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William H. Willson
(1805-1856)
 

William Holden Willson is remembered as the "founder of Salem" because he  filed the first plat of the city and held the original title to the land that now comprises Willamette University, the State Capitol, and downtown Salem.  He is also reputed to be the one who gave the name "Salem" to the new settlement. During his 51 years, Willson was a carpenter, medical doctor, pharmacist, store owner, lay preacher, civic leader, treasurer of the provisional government, and trustee of Willamette University.   His name lives on today in Willson Park, directly west of the capitol building, at the approximate center of his former landholdings.

William Holden Willson was born in New Hampshire April14,1805.  He was raised in New York, where he worked as a ship's carpenter, and went to sea on a three-year whaling voyage prior to coming west as a missionary.  In 1837, he answered missionary Jason Lee's request for skilled reinforcements and became one of the first lay workers sent to the Willamette Mission.  During the trip west and after his arrival at the mission, Willson acquired an informal medical education from Dr. Elijah White, another member of the "reinforcements," and began a long career as as an unlicenced doctor and pharmacist.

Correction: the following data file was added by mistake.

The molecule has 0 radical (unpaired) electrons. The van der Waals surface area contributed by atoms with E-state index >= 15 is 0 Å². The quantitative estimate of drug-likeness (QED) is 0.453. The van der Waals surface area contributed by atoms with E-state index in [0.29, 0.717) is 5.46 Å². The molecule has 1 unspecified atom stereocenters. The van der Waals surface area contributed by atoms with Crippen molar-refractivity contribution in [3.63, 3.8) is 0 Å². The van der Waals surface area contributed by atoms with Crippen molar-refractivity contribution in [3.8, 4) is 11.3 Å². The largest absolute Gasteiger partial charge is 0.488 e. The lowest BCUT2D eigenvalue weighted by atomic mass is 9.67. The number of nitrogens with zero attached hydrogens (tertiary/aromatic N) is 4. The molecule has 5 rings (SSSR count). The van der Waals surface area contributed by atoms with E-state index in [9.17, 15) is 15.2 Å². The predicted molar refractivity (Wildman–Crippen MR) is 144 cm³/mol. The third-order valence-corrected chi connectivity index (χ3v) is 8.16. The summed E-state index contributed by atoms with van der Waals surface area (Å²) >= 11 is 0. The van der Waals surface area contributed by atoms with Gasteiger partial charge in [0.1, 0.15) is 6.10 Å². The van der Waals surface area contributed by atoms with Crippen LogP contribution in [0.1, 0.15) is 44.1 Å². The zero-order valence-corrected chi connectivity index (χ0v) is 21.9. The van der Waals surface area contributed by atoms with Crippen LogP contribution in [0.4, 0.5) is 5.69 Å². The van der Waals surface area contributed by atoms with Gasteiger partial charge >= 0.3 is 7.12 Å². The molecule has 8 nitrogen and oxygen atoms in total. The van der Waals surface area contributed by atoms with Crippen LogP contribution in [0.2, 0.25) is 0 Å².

Dr. Willson was licensed as a local preacher, and traveled widely in the early Oregon country. In 1839, he was sent along with Reverend David Leslie to establish a new mission outpost in Nesqually, near the Puget Sound. In 1840 he was joined there by Miss Chloe Clark, who had come west as a missionary teacher. Willson and Chloe were married in August of that year.  In June 1841, the Willsons were moved to another mission station at the Willamette Falls, now Oregon City.  They worked there until 1844, when they rejoined Lee's mission in its new location at a place the local Indians called Chemeketa.  Chloe Willson was chosen to be the first teacher at the Oregon Institute, a school established by the missionaries, which eventually developed into Willamette University.

Despite Willson's twin practices of preacher and physician, he found time for many civic activities.  He served as the first treasurer for the Oregon provisional government.  In 1848, he and seven other men founded the Oregon Exchange, which minted Oregon's first currency, $5 and $10 gold coins known as "beaver money."  Willson ran for congress in 1851, but lost to Lane. In 1853, he served as Marion County Commissioner.

In 1843, Willson was elected to the the board of the Oregon Institute, and acted as its secretary in 1845.  In 1846, Willson was chosen as business agent for the board and took charge of its landholdings, which included what is now downtown Salem, for "safekeeping."  He was empowered to sell off lots to "worthy individuals" in order to raise money for the Institute and attract settlers to the new town, which they named Salem.  Willson drew up the first plat of Salem, covering an area thirteen blocks by five blocks, bounded by the Willamette River and Mission, Church, and Division streets.  The plat was recorded by the Marion County Clerk in 1850.